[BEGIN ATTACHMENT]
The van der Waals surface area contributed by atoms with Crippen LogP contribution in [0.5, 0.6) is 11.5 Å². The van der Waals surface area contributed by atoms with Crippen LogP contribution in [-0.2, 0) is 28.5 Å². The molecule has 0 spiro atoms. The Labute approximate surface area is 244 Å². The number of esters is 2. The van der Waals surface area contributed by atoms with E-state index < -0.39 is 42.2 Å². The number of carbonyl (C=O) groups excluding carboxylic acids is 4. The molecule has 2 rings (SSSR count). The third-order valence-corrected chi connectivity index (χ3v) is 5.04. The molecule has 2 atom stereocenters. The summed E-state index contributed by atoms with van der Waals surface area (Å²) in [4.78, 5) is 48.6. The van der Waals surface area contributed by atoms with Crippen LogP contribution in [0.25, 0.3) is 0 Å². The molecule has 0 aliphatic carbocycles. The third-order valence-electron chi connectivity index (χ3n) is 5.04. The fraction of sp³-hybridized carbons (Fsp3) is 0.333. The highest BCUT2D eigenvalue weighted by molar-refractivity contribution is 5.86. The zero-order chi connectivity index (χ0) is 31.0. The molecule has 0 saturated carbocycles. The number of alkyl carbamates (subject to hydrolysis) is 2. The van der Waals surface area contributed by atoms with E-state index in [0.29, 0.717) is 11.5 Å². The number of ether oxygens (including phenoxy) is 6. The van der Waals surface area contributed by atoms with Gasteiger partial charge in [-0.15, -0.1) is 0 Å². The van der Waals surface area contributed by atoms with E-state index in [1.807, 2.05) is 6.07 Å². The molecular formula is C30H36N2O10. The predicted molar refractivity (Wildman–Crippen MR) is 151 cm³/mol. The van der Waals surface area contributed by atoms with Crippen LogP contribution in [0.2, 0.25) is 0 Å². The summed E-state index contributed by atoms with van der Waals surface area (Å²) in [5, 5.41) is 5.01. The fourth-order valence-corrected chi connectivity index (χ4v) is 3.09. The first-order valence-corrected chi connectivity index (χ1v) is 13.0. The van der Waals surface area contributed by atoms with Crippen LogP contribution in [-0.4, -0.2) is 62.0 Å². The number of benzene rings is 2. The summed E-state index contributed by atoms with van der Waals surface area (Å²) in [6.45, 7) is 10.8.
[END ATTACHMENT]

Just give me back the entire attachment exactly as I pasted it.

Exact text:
The van der Waals surface area contributed by atoms with Crippen LogP contribution in [0.5, 0.6) is 11.5 Å². The van der Waals surface area contributed by atoms with Crippen LogP contribution in [-0.2, 0) is 28.5 Å². The molecule has 0 spiro atoms. The Labute approximate surface area is 244 Å². The number of esters is 2. The van der Waals surface area contributed by atoms with E-state index < -0.39 is 42.2 Å². The number of carbonyl (C=O) groups excluding carboxylic acids is 4. The molecule has 2 rings (SSSR count). The third-order valence-corrected chi connectivity index (χ3v) is 5.04. The molecule has 2 atom stereocenters. The summed E-state index contributed by atoms with van der Waals surface area (Å²) in [4.78, 5) is 48.6. The van der Waals surface area contributed by atoms with Crippen LogP contribution in [0.25, 0.3) is 0 Å². The molecule has 0 aliphatic carbocycles. The third-order valence-electron chi connectivity index (χ3n) is 5.04. The fraction of sp³-hybridized carbons (Fsp3) is 0.333. The highest BCUT2D eigenvalue weighted by molar-refractivity contribution is 5.86. The zero-order chi connectivity index (χ0) is 31.0. The molecule has 0 saturated carbocycles. The number of alkyl carbamates (subject to hydrolysis) is 2. The van der Waals surface area contributed by atoms with E-state index in [0.29, 0.717) is 11.5 Å². The number of ether oxygens (including phenoxy) is 6. The van der Waals surface area contributed by atoms with Gasteiger partial charge in [-0.15, -0.1) is 0 Å². The van der Waals surface area contributed by atoms with E-state index in [1.807, 2.05) is 6.07 Å². The molecular formula is C30H36N2O10. The predicted molar refractivity (Wildman–Crippen MR) is 151 cm³/mol. The van der Waals surface area contributed by atoms with Crippen LogP contribution in [0.2, 0.25) is 0 Å². The summed E-state index contributed by atoms with van der Waals surface area (Å²) in [5, 5.41) is 5.01. The fourth-order valence-corrected chi connectivity index (χ4v) is 3.09. The first-order valence-corrected chi connectivity index (χ1v) is 13.0. The van der Waals surface area contributed by atoms with Crippen LogP contribution in [-0.4, -0.2) is 62.0 Å². The number of benzene rings is 2. The summed E-state index contributed by atoms with van der Waals surface area (Å²) in [6.45, 7) is 10.8.